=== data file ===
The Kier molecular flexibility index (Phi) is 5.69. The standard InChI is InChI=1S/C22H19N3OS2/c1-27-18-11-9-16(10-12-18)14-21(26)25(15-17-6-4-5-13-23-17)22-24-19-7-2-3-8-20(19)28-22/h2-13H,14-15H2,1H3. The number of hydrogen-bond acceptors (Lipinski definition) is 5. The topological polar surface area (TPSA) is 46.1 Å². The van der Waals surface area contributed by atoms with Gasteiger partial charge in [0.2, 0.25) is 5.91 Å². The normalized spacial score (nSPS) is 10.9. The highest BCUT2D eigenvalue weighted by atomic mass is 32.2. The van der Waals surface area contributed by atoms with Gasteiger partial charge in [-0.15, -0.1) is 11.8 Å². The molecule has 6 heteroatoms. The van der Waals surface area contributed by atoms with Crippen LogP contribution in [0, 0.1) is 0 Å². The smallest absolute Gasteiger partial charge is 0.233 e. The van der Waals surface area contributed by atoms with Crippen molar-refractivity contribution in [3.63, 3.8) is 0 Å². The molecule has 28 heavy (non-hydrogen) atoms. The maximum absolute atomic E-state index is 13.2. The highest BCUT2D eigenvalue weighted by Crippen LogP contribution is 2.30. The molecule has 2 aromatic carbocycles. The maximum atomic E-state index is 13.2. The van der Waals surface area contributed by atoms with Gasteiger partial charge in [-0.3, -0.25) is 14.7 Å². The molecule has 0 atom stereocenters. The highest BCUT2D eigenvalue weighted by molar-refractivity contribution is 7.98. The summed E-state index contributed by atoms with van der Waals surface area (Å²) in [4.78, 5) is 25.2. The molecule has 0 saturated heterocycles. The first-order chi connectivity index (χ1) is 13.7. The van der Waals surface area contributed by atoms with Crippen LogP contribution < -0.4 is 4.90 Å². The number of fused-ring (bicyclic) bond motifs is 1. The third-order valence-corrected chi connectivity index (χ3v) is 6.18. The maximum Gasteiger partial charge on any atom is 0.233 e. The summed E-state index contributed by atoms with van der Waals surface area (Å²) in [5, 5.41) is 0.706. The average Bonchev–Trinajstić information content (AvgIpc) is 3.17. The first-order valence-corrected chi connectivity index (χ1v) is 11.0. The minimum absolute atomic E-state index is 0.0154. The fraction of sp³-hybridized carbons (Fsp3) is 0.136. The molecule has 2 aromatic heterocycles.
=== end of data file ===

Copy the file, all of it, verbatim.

The Kier molecular flexibility index (Phi) is 5.69. The standard InChI is InChI=1S/C22H19N3OS2/c1-27-18-11-9-16(10-12-18)14-21(26)25(15-17-6-4-5-13-23-17)22-24-19-7-2-3-8-20(19)28-22/h2-13H,14-15H2,1H3. The number of hydrogen-bond acceptors (Lipinski definition) is 5. The topological polar surface area (TPSA) is 46.1 Å². The van der Waals surface area contributed by atoms with Gasteiger partial charge in [0.2, 0.25) is 5.91 Å². The normalized spacial score (nSPS) is 10.9. The highest BCUT2D eigenvalue weighted by atomic mass is 32.2. The van der Waals surface area contributed by atoms with Gasteiger partial charge in [-0.15, -0.1) is 11.8 Å². The molecule has 6 heteroatoms. The van der Waals surface area contributed by atoms with Crippen LogP contribution in [0, 0.1) is 0 Å². The smallest absolute Gasteiger partial charge is 0.233 e. The van der Waals surface area contributed by atoms with Crippen molar-refractivity contribution in [3.63, 3.8) is 0 Å². The molecule has 28 heavy (non-hydrogen) atoms. The maximum absolute atomic E-state index is 13.2. The highest BCUT2D eigenvalue weighted by Crippen LogP contribution is 2.30. The molecule has 2 aromatic carbocycles. The maximum atomic E-state index is 13.2. The van der Waals surface area contributed by atoms with Gasteiger partial charge in [-0.3, -0.25) is 14.7 Å². The molecule has 0 atom stereocenters. The highest BCUT2D eigenvalue weighted by molar-refractivity contribution is 7.98. The summed E-state index contributed by atoms with van der Waals surface area (Å²) in [4.78, 5) is 25.2. The molecule has 0 saturated heterocycles. The first-order chi connectivity index (χ1) is 13.7. The van der Waals surface area contributed by atoms with Crippen LogP contribution < -0.4 is 4.90 Å². The number of fused-ring (bicyclic) bond motifs is 1. The third-order valence-corrected chi connectivity index (χ3v) is 6.18. The maximum Gasteiger partial charge on any atom is 0.233 e. The summed E-state index contributed by atoms with van der Waals surface area (Å²) in [5, 5.41) is 0.706. The average Bonchev–Trinajstić information content (AvgIpc) is 3.17. The first-order valence-corrected chi connectivity index (χ1v) is 11.0. The minimum absolute atomic E-state index is 0.0154. The fraction of sp³-hybridized carbons (Fsp3) is 0.136. The molecule has 2 aromatic heterocycles.